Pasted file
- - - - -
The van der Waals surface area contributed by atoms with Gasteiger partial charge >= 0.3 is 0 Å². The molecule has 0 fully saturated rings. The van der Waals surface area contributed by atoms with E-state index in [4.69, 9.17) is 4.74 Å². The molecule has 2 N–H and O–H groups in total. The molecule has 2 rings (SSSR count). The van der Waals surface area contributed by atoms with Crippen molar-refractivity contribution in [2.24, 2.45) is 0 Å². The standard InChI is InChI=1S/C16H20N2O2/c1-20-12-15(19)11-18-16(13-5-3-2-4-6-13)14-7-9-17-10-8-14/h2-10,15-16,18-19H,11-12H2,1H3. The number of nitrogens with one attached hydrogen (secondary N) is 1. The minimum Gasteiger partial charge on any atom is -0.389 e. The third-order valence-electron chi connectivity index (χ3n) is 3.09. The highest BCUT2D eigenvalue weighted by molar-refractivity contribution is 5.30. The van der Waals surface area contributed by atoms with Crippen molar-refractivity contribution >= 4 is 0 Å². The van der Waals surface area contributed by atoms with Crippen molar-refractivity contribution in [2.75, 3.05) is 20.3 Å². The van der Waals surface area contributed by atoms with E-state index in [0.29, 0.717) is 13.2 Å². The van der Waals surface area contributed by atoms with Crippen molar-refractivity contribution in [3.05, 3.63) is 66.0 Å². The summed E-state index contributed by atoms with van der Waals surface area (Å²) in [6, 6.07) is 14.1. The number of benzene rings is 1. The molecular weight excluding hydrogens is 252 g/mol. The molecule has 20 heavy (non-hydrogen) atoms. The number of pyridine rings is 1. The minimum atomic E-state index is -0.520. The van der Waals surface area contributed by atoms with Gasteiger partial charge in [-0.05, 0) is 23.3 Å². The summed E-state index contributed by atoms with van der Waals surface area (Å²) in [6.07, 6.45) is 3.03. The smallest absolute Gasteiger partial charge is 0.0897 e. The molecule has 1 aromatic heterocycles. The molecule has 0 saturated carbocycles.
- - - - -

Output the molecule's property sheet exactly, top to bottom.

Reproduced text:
The van der Waals surface area contributed by atoms with Gasteiger partial charge >= 0.3 is 0 Å². The molecule has 0 fully saturated rings. The van der Waals surface area contributed by atoms with E-state index in [4.69, 9.17) is 4.74 Å². The molecule has 2 N–H and O–H groups in total. The molecule has 2 rings (SSSR count). The van der Waals surface area contributed by atoms with Crippen molar-refractivity contribution in [2.24, 2.45) is 0 Å². The standard InChI is InChI=1S/C16H20N2O2/c1-20-12-15(19)11-18-16(13-5-3-2-4-6-13)14-7-9-17-10-8-14/h2-10,15-16,18-19H,11-12H2,1H3. The number of nitrogens with one attached hydrogen (secondary N) is 1. The minimum Gasteiger partial charge on any atom is -0.389 e. The third-order valence-electron chi connectivity index (χ3n) is 3.09. The highest BCUT2D eigenvalue weighted by molar-refractivity contribution is 5.30. The van der Waals surface area contributed by atoms with Crippen molar-refractivity contribution >= 4 is 0 Å². The van der Waals surface area contributed by atoms with Crippen molar-refractivity contribution in [2.75, 3.05) is 20.3 Å². The van der Waals surface area contributed by atoms with E-state index in [0.29, 0.717) is 13.2 Å². The van der Waals surface area contributed by atoms with Crippen molar-refractivity contribution in [3.05, 3.63) is 66.0 Å². The summed E-state index contributed by atoms with van der Waals surface area (Å²) in [6, 6.07) is 14.1. The number of benzene rings is 1. The molecular weight excluding hydrogens is 252 g/mol. The molecule has 20 heavy (non-hydrogen) atoms. The number of pyridine rings is 1. The minimum atomic E-state index is -0.520. The van der Waals surface area contributed by atoms with Gasteiger partial charge in [-0.05, 0) is 23.3 Å². The summed E-state index contributed by atoms with van der Waals surface area (Å²) in [6.07, 6.45) is 3.03. The smallest absolute Gasteiger partial charge is 0.0897 e. The molecule has 1 aromatic heterocycles. The molecule has 0 saturated carbocycles.